The only way to finish something and be able to enjoy the results is to start it.

Unfortunately, that’s also the part we find most intimidating.

If you think about it, there’s nothing scary about starting. You just get up and make the first small step. And it gets easier after that.

But before we begin to work on a project, to develop a new habit, or a new behavior, something quite big and serious is going on in our minds:

– we think we may fail;
– we thinks of tens of excuses as to why now is not the right time to begin (and thus comes procrastination);
– we don’t know where to start;
– we don’t feel ready;
– the thing we want to get done looks too big and hard;
– we decide there are more urgent things to do before that (and thus come distractions).

All that proves that we give our mind too much free time to play such scenarios, to get scared and convince us to put the project off for later. And it has strong motives, so we believe it.

But if we start working on it right away, it won’t have the time to come up with all that. And we won’t procrastinate.

The main reason we don’t get started is because the whole thing is way too big and scary. We imagine all the time we’ll have to invest, the efforts we’ll make and the pressure it will bring.
But that’s not true.

Forget the big picture for a while. At least until you start.
Break down you task/project/habit/etc. into small chunks. Make them specific, easy and simple.

Soon you’ll have the exact tiny step you’ll need to take each day. And that’s not scary.

The best way to start is to make it super easy.

But just imagine how good you’ll feel in the end of the day knowing you did something to move forward.

And getting started can become a habit, as everything else.

Soon it will get much easier to begin. Your willpower will increase. And you’ll be consistent in what you do.

Starting is the key to getting things done, finishing big projects, reaching your goals, and eventually becoming successful and living the ideal lifestyle.

Don’t underestimate this first step just because it’s small.

Getting started is a form of art.

You get better by practicing. You get the chance to fight your inner demons, to go beyond your limits, and eventually unleash your true potential.

There’s nothing more beautiful and powerful than a person who knows how to start. As each time he begins, he goes out of his comfort zone, expands his horizons, takes a step further towards reaching his goals, and builds his character.

The world needs more people like that.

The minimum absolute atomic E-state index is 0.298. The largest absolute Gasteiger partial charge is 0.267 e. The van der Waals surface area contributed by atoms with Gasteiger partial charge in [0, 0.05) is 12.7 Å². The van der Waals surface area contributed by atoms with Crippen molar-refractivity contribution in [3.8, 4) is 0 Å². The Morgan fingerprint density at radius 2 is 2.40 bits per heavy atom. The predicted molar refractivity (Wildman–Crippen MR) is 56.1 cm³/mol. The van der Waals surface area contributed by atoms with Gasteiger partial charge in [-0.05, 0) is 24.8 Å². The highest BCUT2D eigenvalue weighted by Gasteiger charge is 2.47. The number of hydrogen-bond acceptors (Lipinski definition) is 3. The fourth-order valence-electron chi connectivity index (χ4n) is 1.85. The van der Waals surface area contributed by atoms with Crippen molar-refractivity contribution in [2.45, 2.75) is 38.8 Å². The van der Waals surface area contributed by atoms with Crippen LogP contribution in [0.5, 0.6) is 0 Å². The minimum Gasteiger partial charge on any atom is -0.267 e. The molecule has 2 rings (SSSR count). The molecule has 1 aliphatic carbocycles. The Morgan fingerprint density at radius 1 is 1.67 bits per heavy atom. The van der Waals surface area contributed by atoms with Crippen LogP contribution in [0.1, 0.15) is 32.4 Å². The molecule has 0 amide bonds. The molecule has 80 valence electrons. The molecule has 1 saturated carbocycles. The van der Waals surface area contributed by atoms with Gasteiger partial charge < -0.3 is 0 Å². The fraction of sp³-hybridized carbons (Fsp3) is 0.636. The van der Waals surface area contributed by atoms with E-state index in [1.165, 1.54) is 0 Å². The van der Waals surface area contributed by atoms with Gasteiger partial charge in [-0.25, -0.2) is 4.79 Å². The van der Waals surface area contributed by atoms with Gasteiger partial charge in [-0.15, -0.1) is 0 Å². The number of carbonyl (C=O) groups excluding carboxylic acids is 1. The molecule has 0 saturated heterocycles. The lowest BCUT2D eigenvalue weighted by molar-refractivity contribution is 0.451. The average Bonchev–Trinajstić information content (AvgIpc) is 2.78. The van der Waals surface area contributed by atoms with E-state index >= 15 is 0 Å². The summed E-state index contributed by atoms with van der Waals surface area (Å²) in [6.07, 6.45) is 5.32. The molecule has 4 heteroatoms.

And you can become one. Just by taking the first small step.

But changing our behavior is not an easy thing. Not only do we need to stop doing something we’ve always been doing, get familiar with a new habit and find a way to make room for it in our days, but we also need to figure out how to make it stick and stay motivated.

Otherwise, it won’t really matter and it won’t really be a change.

So here’s a quick and simple guide on how to do that:

How to Start a New Behavior and Make It Stick

1. Just start.

Sounds quite easy, but why do we struggle with it so much then?

Most often that’s because we’re having the whole picture in our mind, and it’s too overwhelming.
We think how much effort we need to put every day from now on so that the new habit can stick, we imagine the times when we won’t be in the mood to actually do it, the things we’ll have to say ‘no’ to, etc.

Let’s leave all that behind for now.

Letting go of expectations and fear of failure (here’s how to do it), not comparing it to other experiences with new behaviors from the past, and not focusing on the hard part, is what will help you take the very first step. Which is also an action without which we can’t go any further.

So once you throw your ideals, negatives thoughts and fears in the ocean, you’ll have the chance to actually begin. And it’s easier than you think.

2. Start small.

Another important part of the whole ‘starting a new behavior’ thing is that you should start really small.

Many people forget that and don’t start at all. It scares them.

When, in fact, that principle is made to simplify things, to make it easy to begin, to make it impossible to say ‘no’ to the little action that needs to be taken in order to begin your journey.

3. One habit at a time.

A quick reminder: you shouldn’t try to achieve more than one thing at a time. It distracts you, you think about both (or more) of them (goals, habits, etc.).

Instead, you need to pay full attention to the one thing you’re working on right now.
Once it’s been a month or two, you can move onto the next.

4.Tiny steps.

Now chunk the habit down into a few steps, then break them into even smaller pieces.
Do that until you have tiny actions you can take with no effort.

This way it won’t be overwhelming. And you’ll know what to do every day.

5. Daily commitment.

Every day. No excuses.
That’s a must, as once you skip a day, it leads to two, and then three. And without even realizing, you’ve fallen back into your old habits.
Consistency is key.

That’s all there is.
Ignore all you’ve ever heard about starting a new behavior, changing habits and making them stick. And focus on these 5.

When was the last time you tried to develop a new habit? How did it work?

See also:

29 ways to successfully ingrain a new behavior
Tony Robbins: How to create a breakthrough change
5 scientific ways to build habits that stick